When the Bill that became the Modern Slavery Act 2018 (Cth) was introduced into the federal parliament, it was accompanied by a grim message: two centuries after the abolition of the slave trade in the United Kingdom, it is estimated that there are twenty-five million victims of modern slavery worldwide. It also came with a bracing if Panglossian promise: that the Modern Slavery Act would ‘transform’ the way large companies in Australia do business, and drive a ‘race to the top’. Published a year after the introduction of this legislation, Addressing Modern Slavery is a timely reflection on the pervasiveness of modern slavery in global supply chains – and on the role of the state, business, and other actors in combating this serious and complex problem.
From the outset, Justine Nolan and Martijn Boersma tackle one of the persistent bugbears of contemporary discourse on modern slavery: the lack of a standard definition of ‘modern slavery’. In so doing, they also confront critiques of the use of this term. As Nolan and Boersma note, the term ‘modern slavery’ is inherently emotive and calls to mind the spectre of evil wrongdoers to be punished and helpless victims to be saved. This, as the authors observe, obscures the systemic and structural causes of this type of exploitation and ‘den[ies] agency to those exploited’. Nonetheless, Nolan and Boersma adopt the language of modern slavery, explicitly acknowledging its currency in public conversation.
They define the term broadly: ‘modern slavery’ encapsulates a ‘continuum of labour exploitation’ – the crux of which is the exercise of ‘abusive control’ by an employer over a worker, including by coercing or manipulating a worker to accept exploitative working conditions. In this way, Nolan and Boersma suggest that labour exploitation can span from conduct ordinarily regulated by workplace laws (such as underpayment of wages) to conduct that is usually characterised as criminal (such as slavery, servitude, and slavery-like conditions).
This is part of a conscious effort, by the authors, to recast the problem of modern slavery and locate it within the social, political, and economic realities of our globalised world. This is one of the central themes of the text. Throughout, Nolan and Boersma discuss the pervasiveness of modern slavery in our everyday lives. First, consider a simple transaction: paying someone to hand wash your car. The authors reveal that the car-washing industry has been identified as a high-risk area for labour exploitation in the United Kingdom, with some businesses being accused of misconduct including threatening or forcing employees to work, withholding the payment of wages, and failing to provide necessary safety equipment for the chemicals used. Recently, Australian car wash businesses have been taken to task by the Fair Work Ombudsman for the deliberate and calculated underpayment of wages.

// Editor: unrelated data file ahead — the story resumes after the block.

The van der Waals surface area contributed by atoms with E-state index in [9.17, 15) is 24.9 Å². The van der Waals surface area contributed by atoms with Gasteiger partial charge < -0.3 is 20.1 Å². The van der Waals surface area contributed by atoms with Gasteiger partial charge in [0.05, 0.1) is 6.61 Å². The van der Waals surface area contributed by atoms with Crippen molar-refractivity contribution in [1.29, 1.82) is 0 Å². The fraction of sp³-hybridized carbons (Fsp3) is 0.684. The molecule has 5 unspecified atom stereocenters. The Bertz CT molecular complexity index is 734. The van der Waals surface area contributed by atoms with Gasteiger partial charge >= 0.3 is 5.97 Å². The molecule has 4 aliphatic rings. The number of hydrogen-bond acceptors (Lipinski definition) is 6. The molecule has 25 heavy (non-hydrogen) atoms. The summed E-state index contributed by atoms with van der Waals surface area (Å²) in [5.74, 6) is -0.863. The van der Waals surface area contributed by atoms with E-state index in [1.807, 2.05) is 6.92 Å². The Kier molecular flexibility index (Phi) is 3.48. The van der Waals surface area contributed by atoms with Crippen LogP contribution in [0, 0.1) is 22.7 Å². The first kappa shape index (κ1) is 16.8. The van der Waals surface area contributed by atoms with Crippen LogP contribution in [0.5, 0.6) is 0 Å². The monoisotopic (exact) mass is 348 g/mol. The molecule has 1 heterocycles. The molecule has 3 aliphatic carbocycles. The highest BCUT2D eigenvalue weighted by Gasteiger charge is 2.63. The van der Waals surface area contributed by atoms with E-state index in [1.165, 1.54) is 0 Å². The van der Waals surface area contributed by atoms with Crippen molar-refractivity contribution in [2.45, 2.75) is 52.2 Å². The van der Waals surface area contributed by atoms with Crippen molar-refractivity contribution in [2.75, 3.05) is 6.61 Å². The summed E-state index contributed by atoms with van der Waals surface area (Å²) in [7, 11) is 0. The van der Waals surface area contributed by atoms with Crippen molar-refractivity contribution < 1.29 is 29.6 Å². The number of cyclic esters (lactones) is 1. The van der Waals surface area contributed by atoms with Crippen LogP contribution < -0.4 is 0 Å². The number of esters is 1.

Then, consider the more complex cross-border transactions involved when building a car in the first place. Modern slavery is almost certainly present. The mining of the mineral mica – which gives car paint its metallic sheen – has been linked to the deaths of child miners, to give just one example. In this way, both individual consumers (the car owner) and large corporations (the car manufacturer) can be the beneficiaries of modern slavery. These examples also illuminate the transnational aspect of modern slavery. Exploited car wash employees are often migrant workers. What happens in an illegal mine in India can taint cars that are purchased in Australia, many months later. This transnational element is identified as a key challenge when seeking to address the problem of modern slavery. Existing legal frameworks assume a level of state responsibility for the protection of fundamental human rights, while multinational corporations wield significant power and influence over global supply chains.
This book is commendably ambitious in scope. However, coupled with this – perhaps inevitably – is the application at times of a broad brush. This results in the relatively cursory treatment of certain matters. For example, the authors analyse the responses of different states to the problem of modern slavery by comparing legislation that requires companies (including multinational corporations) to report on their efforts to identify and address the risk of modern slavery in their supply chain. Other state responses are largely put to one side, including the role of labour inspectorates and other forms of labour supply-chain regulation, such as labour-hire licensing. Additionally, while the authors consider some examples of worker organisation, in general, there remains further scope for the authors to use their considerable expertise to more fully interrogate the role of unions and the labour movement. Finally, the reader may have benefitted from further discussion of relevant empirical studies on the efficacy of business-led private regulation of workplace standards in global supply chains. A challenging and thought-provoking picture has emerged from these studies about the notion of a ‘corporate social conscience’ and its impact in practice.
Addressing Modern Slavery concludes that collaborative efforts are required to address the scourge of modern slavery. The book is at its most compelling in its detailed account of how modern slavery taints our lives each day. It is a sobering realisation. Nolan and Boersma’s final call to arms – to take actions, both small and large, to eradicate modern slavery together – could not be more urgent.